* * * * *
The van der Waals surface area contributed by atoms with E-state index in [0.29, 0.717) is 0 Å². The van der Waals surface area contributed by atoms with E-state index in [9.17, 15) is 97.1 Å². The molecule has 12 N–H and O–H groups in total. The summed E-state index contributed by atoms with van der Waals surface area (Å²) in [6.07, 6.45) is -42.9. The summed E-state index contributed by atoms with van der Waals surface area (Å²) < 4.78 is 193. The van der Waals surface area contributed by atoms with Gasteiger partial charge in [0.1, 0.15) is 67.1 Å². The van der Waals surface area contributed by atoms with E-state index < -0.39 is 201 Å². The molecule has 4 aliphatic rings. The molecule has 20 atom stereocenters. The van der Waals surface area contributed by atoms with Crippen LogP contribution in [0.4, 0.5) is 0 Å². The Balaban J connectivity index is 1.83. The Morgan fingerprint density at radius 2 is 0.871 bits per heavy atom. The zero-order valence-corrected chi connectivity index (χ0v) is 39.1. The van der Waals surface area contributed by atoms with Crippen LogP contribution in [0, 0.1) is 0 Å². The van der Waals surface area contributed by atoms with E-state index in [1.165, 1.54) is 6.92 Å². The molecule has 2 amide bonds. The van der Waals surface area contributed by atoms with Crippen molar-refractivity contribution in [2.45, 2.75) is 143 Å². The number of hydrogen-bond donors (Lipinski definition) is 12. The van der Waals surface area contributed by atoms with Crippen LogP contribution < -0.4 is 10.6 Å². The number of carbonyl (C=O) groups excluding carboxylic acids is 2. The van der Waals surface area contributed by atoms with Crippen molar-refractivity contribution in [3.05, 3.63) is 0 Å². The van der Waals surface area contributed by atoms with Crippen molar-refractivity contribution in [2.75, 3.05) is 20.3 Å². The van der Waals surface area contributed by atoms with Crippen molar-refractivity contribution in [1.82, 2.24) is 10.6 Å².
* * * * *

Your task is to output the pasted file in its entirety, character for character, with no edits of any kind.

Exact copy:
The van der Waals surface area contributed by atoms with E-state index in [0.29, 0.717) is 0 Å². The van der Waals surface area contributed by atoms with E-state index in [9.17, 15) is 97.1 Å². The molecule has 12 N–H and O–H groups in total. The summed E-state index contributed by atoms with van der Waals surface area (Å²) in [6.07, 6.45) is -42.9. The summed E-state index contributed by atoms with van der Waals surface area (Å²) < 4.78 is 193. The van der Waals surface area contributed by atoms with Gasteiger partial charge in [0.1, 0.15) is 67.1 Å². The van der Waals surface area contributed by atoms with E-state index < -0.39 is 201 Å². The molecule has 4 aliphatic rings. The molecule has 20 atom stereocenters. The van der Waals surface area contributed by atoms with Crippen LogP contribution in [0.4, 0.5) is 0 Å². The Balaban J connectivity index is 1.83. The Morgan fingerprint density at radius 2 is 0.871 bits per heavy atom. The zero-order valence-corrected chi connectivity index (χ0v) is 39.1. The van der Waals surface area contributed by atoms with Crippen LogP contribution in [0, 0.1) is 0 Å². The van der Waals surface area contributed by atoms with E-state index in [1.165, 1.54) is 6.92 Å². The molecule has 2 amide bonds. The van der Waals surface area contributed by atoms with Crippen molar-refractivity contribution in [2.45, 2.75) is 143 Å². The number of hydrogen-bond donors (Lipinski definition) is 12. The van der Waals surface area contributed by atoms with Crippen LogP contribution < -0.4 is 10.6 Å². The number of carbonyl (C=O) groups excluding carboxylic acids is 2. The van der Waals surface area contributed by atoms with Crippen molar-refractivity contribution in [3.05, 3.63) is 0 Å². The van der Waals surface area contributed by atoms with Crippen molar-refractivity contribution in [2.75, 3.05) is 20.3 Å². The van der Waals surface area contributed by atoms with Crippen molar-refractivity contribution in [1.82, 2.24) is 10.6 Å².